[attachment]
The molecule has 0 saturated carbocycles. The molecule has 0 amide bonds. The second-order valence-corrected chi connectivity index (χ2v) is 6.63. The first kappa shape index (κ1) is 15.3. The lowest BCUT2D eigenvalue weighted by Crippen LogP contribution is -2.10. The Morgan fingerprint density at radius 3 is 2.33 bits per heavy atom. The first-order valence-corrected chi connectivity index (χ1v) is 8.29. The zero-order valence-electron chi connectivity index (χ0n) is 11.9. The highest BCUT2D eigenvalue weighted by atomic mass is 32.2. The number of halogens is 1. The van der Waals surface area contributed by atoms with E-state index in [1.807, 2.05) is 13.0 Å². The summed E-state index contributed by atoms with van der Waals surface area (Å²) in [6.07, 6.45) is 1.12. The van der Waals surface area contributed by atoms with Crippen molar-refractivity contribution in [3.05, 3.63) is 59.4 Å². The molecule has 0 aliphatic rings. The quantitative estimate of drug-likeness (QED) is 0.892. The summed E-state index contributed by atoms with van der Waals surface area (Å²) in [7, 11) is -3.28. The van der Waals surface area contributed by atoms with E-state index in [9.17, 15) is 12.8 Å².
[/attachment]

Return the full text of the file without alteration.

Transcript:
The molecule has 0 saturated carbocycles. The molecule has 0 amide bonds. The second-order valence-corrected chi connectivity index (χ2v) is 6.63. The first kappa shape index (κ1) is 15.3. The lowest BCUT2D eigenvalue weighted by Crippen LogP contribution is -2.10. The Morgan fingerprint density at radius 3 is 2.33 bits per heavy atom. The first-order valence-corrected chi connectivity index (χ1v) is 8.29. The zero-order valence-electron chi connectivity index (χ0n) is 11.9. The highest BCUT2D eigenvalue weighted by atomic mass is 32.2. The number of halogens is 1. The van der Waals surface area contributed by atoms with E-state index in [1.807, 2.05) is 13.0 Å². The summed E-state index contributed by atoms with van der Waals surface area (Å²) in [6.07, 6.45) is 1.12. The van der Waals surface area contributed by atoms with Crippen molar-refractivity contribution in [3.05, 3.63) is 59.4 Å². The molecule has 0 aliphatic rings. The quantitative estimate of drug-likeness (QED) is 0.892. The summed E-state index contributed by atoms with van der Waals surface area (Å²) in [7, 11) is -3.28. The van der Waals surface area contributed by atoms with E-state index in [9.17, 15) is 12.8 Å².